While a party cannot recover for fraud that is contradicted or covered by the actual contract, the sale of residential real property creates an exception.  “The inclusion of an ‘as is’ clause in a contract for the sale of residential real property does not waive the duty imposed upon a seller under Johnson [v. Davis].”  Lorber, supra (citation omitted).

Buyer’s Negligent Misrepresentation Claim

As to the buyer’s negligent misrepresentation claim, the Fourth District Court of Appeal held that the “issue was one of comparative negligence.”  Lorber, supra.  Genuine issues of material fact remained “as to whether Seller knew or should have known about the Disclosure Form’s falsity, whether Seller intended to induce Buyer to rely on the Disclosure Form, and whether Buyer acted in justifiable reliance upon the Disclosure Form, in conjunction with seller’s agent’s statement that the smell was attributable solely to the air conditioning being off.”  Id.

Eleventh Circuit Finds No “Property Damage” Where Defective Component Failed to Cause Damage to Other Non-Defective Components

Margo Meta and Anthony Miscioscia | White and Williams

In Florida, damage caused by faulty workmanship constitutes “property damage;” however, the cost of repairing or removing defective work does not. Amerisure Mutual Insurance Company v. Auchter Company, 673 F.3d 1294 (11th Cir. 2012) (Auchter). But what happens when the cost of repairing or removing defective work results in loss of use of the tangible property which is not physically injured?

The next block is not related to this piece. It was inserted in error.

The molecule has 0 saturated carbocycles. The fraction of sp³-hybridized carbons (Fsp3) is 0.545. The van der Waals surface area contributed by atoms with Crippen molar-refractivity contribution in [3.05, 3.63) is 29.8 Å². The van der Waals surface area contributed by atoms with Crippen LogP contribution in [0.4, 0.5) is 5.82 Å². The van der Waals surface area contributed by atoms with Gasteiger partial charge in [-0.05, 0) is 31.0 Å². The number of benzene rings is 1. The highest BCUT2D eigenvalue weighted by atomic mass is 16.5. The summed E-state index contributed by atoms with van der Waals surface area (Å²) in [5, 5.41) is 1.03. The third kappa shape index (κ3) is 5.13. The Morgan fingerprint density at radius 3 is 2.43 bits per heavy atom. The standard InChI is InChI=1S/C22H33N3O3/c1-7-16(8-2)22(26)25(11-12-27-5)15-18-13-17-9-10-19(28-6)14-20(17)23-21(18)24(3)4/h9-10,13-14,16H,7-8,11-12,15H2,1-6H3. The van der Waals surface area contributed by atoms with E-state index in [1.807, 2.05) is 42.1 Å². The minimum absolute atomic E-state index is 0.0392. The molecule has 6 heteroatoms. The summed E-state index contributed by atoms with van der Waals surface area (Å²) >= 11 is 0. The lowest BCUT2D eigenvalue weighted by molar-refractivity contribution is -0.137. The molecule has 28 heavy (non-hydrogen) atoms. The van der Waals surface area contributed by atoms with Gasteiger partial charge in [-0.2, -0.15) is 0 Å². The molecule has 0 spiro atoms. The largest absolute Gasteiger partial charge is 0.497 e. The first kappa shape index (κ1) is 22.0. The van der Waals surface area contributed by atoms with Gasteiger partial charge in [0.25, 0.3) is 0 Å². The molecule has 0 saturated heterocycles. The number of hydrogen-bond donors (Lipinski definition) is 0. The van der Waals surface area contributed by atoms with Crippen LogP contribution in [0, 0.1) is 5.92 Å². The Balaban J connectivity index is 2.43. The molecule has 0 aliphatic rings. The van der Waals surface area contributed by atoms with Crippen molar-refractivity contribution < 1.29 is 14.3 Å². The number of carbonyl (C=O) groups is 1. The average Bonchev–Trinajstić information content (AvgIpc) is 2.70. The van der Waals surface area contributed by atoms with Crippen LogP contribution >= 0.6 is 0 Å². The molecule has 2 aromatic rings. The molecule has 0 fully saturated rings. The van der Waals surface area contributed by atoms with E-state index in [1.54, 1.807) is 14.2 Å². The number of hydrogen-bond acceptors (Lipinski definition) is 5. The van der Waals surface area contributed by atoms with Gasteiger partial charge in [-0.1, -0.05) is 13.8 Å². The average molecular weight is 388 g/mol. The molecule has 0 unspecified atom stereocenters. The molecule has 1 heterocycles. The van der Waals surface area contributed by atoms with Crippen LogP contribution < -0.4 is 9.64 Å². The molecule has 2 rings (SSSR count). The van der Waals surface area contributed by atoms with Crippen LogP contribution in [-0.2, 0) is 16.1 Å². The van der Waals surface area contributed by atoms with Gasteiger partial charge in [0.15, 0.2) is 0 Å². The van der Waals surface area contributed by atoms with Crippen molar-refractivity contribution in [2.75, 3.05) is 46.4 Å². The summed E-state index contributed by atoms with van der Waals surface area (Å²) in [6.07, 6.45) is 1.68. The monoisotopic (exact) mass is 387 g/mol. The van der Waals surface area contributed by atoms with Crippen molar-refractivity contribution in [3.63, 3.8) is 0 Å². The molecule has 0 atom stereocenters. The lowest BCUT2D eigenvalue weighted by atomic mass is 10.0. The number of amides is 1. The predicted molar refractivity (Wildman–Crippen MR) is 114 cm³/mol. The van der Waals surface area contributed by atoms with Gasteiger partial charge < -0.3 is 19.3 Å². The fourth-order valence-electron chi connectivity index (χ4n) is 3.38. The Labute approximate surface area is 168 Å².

The United States Court of Appeals for the Eleventh Circuit was recently faced with this question in Tricon Development of Brevard, Inc. v. Nautilus Insurance Company, No. 21-11199, 2021 U.S. App. LEXIS 27317 (11th Cir. Sep. 10, 2021). Tricon arose out of the construction of a condominium. Tricon was hired to serve as general contractor for the project and hired a subcontractor to fabricate and install metal railings. The railings installed by the subcontractor were defective and damaged, improperly installed, and failed to meet the project’s specifications. Tricon filed an insurance claim with Nautilus Insurance Company, the subcontractor’s commercial general liability insurer, for the cost to remove and replace the railings.[1]

Relying on Auchter, the court concluded that the repair and removal of defective work does not constitute “property damage”. The court rejected Tricon’s contention that Auchter failed to consider that the repair and removal of defective components may result in a “loss of use of tangible property that is not physically injured”, and thus, qualify as “property damage”. It noted that the Auchter court held that “after interpreting the policy as a whole [and] ‘endeavoring to give every provision its full meaning and operative effect’” there was no coverage for the defective installation. The Eleventh Circuit therefore concluded that “the entire definition of ‘property damage’ in the post-1986 standard form commercial general liability policy must fail to cover the kinds of costs that Tricon incurred from its subcontractor’s deficient work.”


[1] Tricon was an additional insured under the subcontractor’s policy for liability for “property damage” caused, in whole or in part by the subcontractor’s direct or vicarious acts or omissions.

Private Statutory Cause of Action Under Florida’s Underground Facility Damage Prevention and Safety Act

David Adelstein | Florida Construction Legal Updates

Florida’s Underground Facility Damage Prevention and Safety Act is set forth in Florida Statutes Chapter 556.  Any owner or operator of underground infrastructure as well as contractors that perform underground excavation and demolition operations are familiar (or, need to be familiar) with this Act and the requirements it imposes on them.